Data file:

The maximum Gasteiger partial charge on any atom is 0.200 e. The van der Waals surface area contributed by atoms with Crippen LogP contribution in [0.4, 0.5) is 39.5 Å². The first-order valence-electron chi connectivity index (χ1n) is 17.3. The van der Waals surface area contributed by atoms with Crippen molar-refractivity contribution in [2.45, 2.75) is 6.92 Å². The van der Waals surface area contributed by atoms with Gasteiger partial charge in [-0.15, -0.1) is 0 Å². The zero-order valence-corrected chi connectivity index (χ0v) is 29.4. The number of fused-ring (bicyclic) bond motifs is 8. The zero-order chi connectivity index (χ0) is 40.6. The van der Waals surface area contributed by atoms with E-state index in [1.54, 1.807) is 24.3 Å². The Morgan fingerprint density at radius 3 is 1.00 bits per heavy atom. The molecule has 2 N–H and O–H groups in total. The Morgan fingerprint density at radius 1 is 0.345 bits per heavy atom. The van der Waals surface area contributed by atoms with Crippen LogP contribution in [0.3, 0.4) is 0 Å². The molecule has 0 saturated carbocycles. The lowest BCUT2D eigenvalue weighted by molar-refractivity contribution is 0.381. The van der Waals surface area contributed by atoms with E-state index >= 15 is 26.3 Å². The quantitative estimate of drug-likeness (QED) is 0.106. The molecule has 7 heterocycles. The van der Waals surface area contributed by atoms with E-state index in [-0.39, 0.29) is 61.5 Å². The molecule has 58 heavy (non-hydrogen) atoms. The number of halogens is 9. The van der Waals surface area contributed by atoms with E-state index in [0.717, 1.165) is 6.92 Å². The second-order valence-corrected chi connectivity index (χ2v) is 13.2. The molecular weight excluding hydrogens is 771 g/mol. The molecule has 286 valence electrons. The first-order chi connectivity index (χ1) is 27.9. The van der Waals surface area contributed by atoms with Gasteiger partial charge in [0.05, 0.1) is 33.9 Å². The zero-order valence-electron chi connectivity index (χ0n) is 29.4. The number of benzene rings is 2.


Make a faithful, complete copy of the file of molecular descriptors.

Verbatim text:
The maximum Gasteiger partial charge on any atom is 0.200 e. The van der Waals surface area contributed by atoms with Crippen LogP contribution in [0.4, 0.5) is 39.5 Å². The first-order valence-electron chi connectivity index (χ1n) is 17.3. The van der Waals surface area contributed by atoms with Crippen molar-refractivity contribution in [2.45, 2.75) is 6.92 Å². The van der Waals surface area contributed by atoms with Gasteiger partial charge in [-0.15, -0.1) is 0 Å². The zero-order valence-corrected chi connectivity index (χ0v) is 29.4. The number of fused-ring (bicyclic) bond motifs is 8. The zero-order chi connectivity index (χ0) is 40.6. The van der Waals surface area contributed by atoms with E-state index in [1.54, 1.807) is 24.3 Å². The Morgan fingerprint density at radius 3 is 1.00 bits per heavy atom. The molecule has 2 N–H and O–H groups in total. The Morgan fingerprint density at radius 1 is 0.345 bits per heavy atom. The van der Waals surface area contributed by atoms with Crippen LogP contribution in [0.3, 0.4) is 0 Å². The molecule has 0 saturated carbocycles. The lowest BCUT2D eigenvalue weighted by molar-refractivity contribution is 0.381. The van der Waals surface area contributed by atoms with E-state index >= 15 is 26.3 Å². The quantitative estimate of drug-likeness (QED) is 0.106. The molecule has 7 heterocycles. The van der Waals surface area contributed by atoms with E-state index in [-0.39, 0.29) is 61.5 Å². The molecule has 58 heavy (non-hydrogen) atoms. The number of halogens is 9. The van der Waals surface area contributed by atoms with E-state index in [0.717, 1.165) is 6.92 Å². The second-order valence-corrected chi connectivity index (χ2v) is 13.2. The molecular weight excluding hydrogens is 771 g/mol. The molecule has 286 valence electrons. The first-order chi connectivity index (χ1) is 27.9. The van der Waals surface area contributed by atoms with Gasteiger partial charge in [0.05, 0.1) is 33.9 Å². The zero-order valence-electron chi connectivity index (χ0n) is 29.4. The number of benzene rings is 2.